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Open Access Publications from the University of California

CANON The Cinematic Story Ballet (Cineballet): & How I Learned to Create Cognitive Characters from William Shakespeare

  • Author(s): Jackson, Jehbreal
  • Advisor(s): Terricciano, Alan
  • Lupton, Julia
  • et al.



The Cinematic Story Ballet (Cineballet):


How I Learned to Choreograph Cognition from William Shakespeare


Jehbreal Muhammad Jackson

Master of Fine Arts in Dance

University of California, Irvine, 2020

Professor Alan Terricciano, Chair

As a young artist interested in many art forms, I yearned for a way to focus my attention on them all or focus them all into one singular vision. This total artwork was given form through various artistic encounters with the works of William Forsythe, George Balanchine, Stanley Kubrick and Johann Sebastian Bach, but was solidified upon discovering the plays of William Shakespeare. After falling in love with the plays of Shakespeare during a particularly tumultuous time in my life, I began to research his creative craftmanship. During my research I simultaneously encountered the beginnings of a pursuit of scholarship regarding Shakespeare and cognition, while also using my discoveries to develop an artistic practice of my own.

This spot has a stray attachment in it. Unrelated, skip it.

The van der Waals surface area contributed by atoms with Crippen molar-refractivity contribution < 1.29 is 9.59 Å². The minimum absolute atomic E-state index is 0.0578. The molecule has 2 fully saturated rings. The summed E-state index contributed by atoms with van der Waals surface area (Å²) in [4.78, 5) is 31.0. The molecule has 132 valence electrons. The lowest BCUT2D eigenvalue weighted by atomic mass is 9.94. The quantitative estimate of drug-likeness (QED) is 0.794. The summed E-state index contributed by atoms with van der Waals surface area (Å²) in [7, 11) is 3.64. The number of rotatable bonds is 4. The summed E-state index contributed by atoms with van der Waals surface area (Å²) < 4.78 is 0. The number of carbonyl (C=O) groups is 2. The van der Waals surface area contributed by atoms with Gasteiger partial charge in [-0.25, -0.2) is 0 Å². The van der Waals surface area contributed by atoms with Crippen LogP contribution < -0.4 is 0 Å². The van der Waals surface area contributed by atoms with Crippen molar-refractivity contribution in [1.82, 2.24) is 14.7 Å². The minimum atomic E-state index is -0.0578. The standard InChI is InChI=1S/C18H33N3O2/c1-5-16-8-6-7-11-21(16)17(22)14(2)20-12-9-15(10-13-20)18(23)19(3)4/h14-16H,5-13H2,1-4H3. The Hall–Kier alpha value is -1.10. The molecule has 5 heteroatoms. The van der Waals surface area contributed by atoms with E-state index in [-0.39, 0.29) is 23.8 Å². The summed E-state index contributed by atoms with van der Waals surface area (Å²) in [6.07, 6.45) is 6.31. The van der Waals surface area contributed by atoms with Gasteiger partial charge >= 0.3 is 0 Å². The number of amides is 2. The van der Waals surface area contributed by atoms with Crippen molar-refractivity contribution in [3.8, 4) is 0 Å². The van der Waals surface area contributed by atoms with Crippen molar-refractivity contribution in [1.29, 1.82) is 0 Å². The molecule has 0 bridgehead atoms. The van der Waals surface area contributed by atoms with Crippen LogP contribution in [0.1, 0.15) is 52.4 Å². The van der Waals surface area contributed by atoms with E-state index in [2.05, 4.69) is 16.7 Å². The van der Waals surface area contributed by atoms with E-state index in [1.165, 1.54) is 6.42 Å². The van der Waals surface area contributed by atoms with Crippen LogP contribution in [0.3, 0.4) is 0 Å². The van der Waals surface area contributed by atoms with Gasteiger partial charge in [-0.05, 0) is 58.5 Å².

Shakespeare’s pervasive reach has many sources, but one of his primary gifts and innovations is in his creation of “cognitive characters” as detailed by the scholarship of Harold Bloom and the performance practices of John Barton. While researching cognition, I came to understand more clearly what Bloom and Barton meant by their claims of cognitive characters, but also discovered a paradigm shift in theoretical notions of cognition that have yet to reach the public consciousness. This paradigm shift proves the popular understanding of a separation of mind and body, initiated and disseminated by René Descartes, to be false and proposes that the body is a “thinking” entity itself through empirical evidence. The thinking body and how it initiates cognition has become my foundation for working towards creating cognitive characters, as Shakespeare did, in my cineballet CANON.

Cineballet, a story ballet written and choreographed specifically for film, is a new subgenre of screen dance that was created as a result of and a response to great trauma and adversity. It is my goal through this research to create works of art that speak to our current time as well as future generations to help people to live more enriched and healthy lives as the plays of Shakespeare have for me and countless others.

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